3.2 Baseline model

To assess the MMPP performance, we have implemented a baseline model, which we describe in this section. For each cell tower, the hourly average call volume is calculated as shown in Equation (5). In our notation, each cell tower is denoted with k, days are indexed with i, hours with j, \(N(t)\) is the observation for time t, and D is the total number of days for the data collection period. Once the averages are calculated, we subtract the average value, Φ, from the observed call volume for time t. If the obtained value is higher than a defined threshold (τ), the event is labeled as anomalous.
$$ \begin{aligned} &\Phi_{i,j}^{k} = \frac{\sum_{i=1,j}^{D}\sum_{i,j=1}^{24}{N(i,j)}^{k}}{D}, \quad\forall k, \\ & \bigl\vert \bigl( {N(i,j)^{k}} - {\Phi_{i,j}^{k}} \bigr) \bigr\vert > \tau. \end{aligned} $$

4 The Ivory Coast dataset

In this section, we introduce the datasets that have been used to evaluate our proposed methodology: (i) a mobile phone records dataset, obtained by Orange for the ‘D4D Challenge,’1 and (ii) an event records dataset obtained from a variety of public sources (e.g., Armed Conflict Location and Event Data Project, United Nations Council and International Crisis Group reports, local and international news).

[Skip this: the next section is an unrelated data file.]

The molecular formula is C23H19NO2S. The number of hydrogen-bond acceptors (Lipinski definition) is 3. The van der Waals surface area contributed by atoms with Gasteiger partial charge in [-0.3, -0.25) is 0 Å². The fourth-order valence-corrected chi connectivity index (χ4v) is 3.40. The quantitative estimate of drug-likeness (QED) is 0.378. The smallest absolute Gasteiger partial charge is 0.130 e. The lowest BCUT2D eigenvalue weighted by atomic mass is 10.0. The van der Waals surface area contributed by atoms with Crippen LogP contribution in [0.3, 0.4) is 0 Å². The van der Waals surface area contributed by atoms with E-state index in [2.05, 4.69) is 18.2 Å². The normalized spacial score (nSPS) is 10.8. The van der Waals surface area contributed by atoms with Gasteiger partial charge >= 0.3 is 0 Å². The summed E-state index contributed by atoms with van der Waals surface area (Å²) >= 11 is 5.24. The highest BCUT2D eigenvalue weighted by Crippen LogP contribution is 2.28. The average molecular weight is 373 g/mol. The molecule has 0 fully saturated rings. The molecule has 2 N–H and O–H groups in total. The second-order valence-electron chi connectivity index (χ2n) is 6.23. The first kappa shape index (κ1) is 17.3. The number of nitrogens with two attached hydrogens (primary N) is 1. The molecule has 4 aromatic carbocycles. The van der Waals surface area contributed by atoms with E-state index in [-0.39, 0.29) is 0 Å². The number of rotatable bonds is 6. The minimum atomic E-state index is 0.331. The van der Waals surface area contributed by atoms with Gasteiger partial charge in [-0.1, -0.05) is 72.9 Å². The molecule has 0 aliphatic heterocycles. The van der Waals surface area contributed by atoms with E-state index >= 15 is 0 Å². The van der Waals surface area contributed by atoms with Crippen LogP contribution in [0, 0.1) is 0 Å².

4.1 Call details records

The Orange dataset contains anonymized and aggregated calls between 5 million customers from December 1, 2011 to April 28, 2012 (referred to as Set 1 in the D4D Challenge). Specifically, the dataset contains the total volume (number of calls and SMSs) and duration of calls between each pair of cell towers over the entire period. The total number of cell towers is 1,238; however, in the pre-processing phase, we have eliminated the cell towers, which are not present during the whole period, ending up with 970 cell towers to analyze. The exact locations of the towers are not provided by Orange Telecom, due to the company’s operational confidentiality. Finally, it is worth noticing that the data consist of the total traffic between cell towers, and hence no individual data are ever accessed.

Mobile phone penetration is high enough (95%) [56] in Ivory Coast to make such a dataset sufficiently representative of the population. Moreover, the network operator holds a dominant position in Ivory Coast (48% of the market share). Table 1 provides summary statistics for the country and the dataset.
Table 1

Summary statistics of the Ivory Coast dataset and the country

Total area of the country (hectares)


Population of the country